Our way of observing vascular gas bubbles after diving has become a recognised method for evaluating procedures.  It has also been shown both in animals and humans that the bubbles themselves influence the endothelium lining all blood vessels. When going to high altitudes, the pressure changes are opposite of diving. But there are many similarities as well, and the formation of bubbles is thought to be involved in the formation of the white matter hyperintensities.

After the meeting in Oslo, the researchers from NTNU did some preliminary investigations, and were invited to Lackland Air Force Base in Texas where the main investigation is taking place. The results from the tests at NTNU have already been presented at a NATO high altitude exposure meeting this summer in Paris, and has gained a lot of attention within NATO. Together with the Institute of Aviation Medicine in Oslo, the researchers from the Department of circulation and medical imaging are eager to continue the investigations.

U-2 aeroplane. Photo: Dr Stephen McGuire USAF.

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Funding for Alzheimer’s disease research from Olav Thon Foundation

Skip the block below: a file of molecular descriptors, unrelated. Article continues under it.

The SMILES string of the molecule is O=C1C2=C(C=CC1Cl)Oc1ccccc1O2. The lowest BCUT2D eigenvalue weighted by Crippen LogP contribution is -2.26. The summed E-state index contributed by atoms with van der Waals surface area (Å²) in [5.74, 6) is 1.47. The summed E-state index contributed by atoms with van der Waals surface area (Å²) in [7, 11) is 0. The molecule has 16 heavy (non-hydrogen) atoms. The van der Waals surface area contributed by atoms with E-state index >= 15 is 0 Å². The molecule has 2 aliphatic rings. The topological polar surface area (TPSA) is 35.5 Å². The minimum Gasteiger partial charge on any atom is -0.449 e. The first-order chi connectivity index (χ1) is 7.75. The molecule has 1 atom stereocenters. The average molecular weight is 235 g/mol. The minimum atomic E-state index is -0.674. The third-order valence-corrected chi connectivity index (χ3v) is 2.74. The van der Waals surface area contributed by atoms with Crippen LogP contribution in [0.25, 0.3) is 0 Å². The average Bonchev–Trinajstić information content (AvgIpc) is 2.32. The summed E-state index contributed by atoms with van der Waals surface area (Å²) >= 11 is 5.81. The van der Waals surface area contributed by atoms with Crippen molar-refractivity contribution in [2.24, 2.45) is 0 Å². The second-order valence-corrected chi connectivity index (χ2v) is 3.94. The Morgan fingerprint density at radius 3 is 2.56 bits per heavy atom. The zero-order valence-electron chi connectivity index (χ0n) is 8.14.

Menno Witter and Clifford Kentros.

Menno Witter and Clifford Kentros.

The Olav Thon foundation announced today that Menno Witter will receive 10 million NOK for a collaborative project with Cliff Kentros, also at the Kavli Institue at NTNU, and Gunnar Gouras at Lund University and Heikki Tanila at the University of Eastern Finland.

The project ‘Interactions between reelin and amyloid in the entorhinal cortex – A possible initiator of Alzheimer’s disease’, is based on a new concept on one of the possible early stages of the disease, suggesting that the interactions between reelin and amyloid will eventually lead to neuron loss.

According to the Olav Thon Foundation’s evaluation, the hypothesis is original and innovative.

 

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Feeding problems, growth and bone health in cerebral palsy

Torstein VikBlogger: Torstein Vik
Professor in the CEBRA Group at the Department of Laboratory Medicine, Children’s and Women’s Health (LBK)

 

 

Many children with cerebral palsy have feeding difficulties and a significant proportion is malnourished. This may lead to impaired growth, but also to overweight and obesity, since many of the children are unable to walk. Moreover, some of the children are at risk for bone fractures following small traumas.

To further understand the etiology and consequences of these problems were the main topic of MD Ane-Kristine Finbråten’s PhD-thesis, Nutritional status, growth and bone health of children with cerebral palsy, that she defended on November 18th. Among a number of important findings were that nutritional status is not assessed appropriately in this population.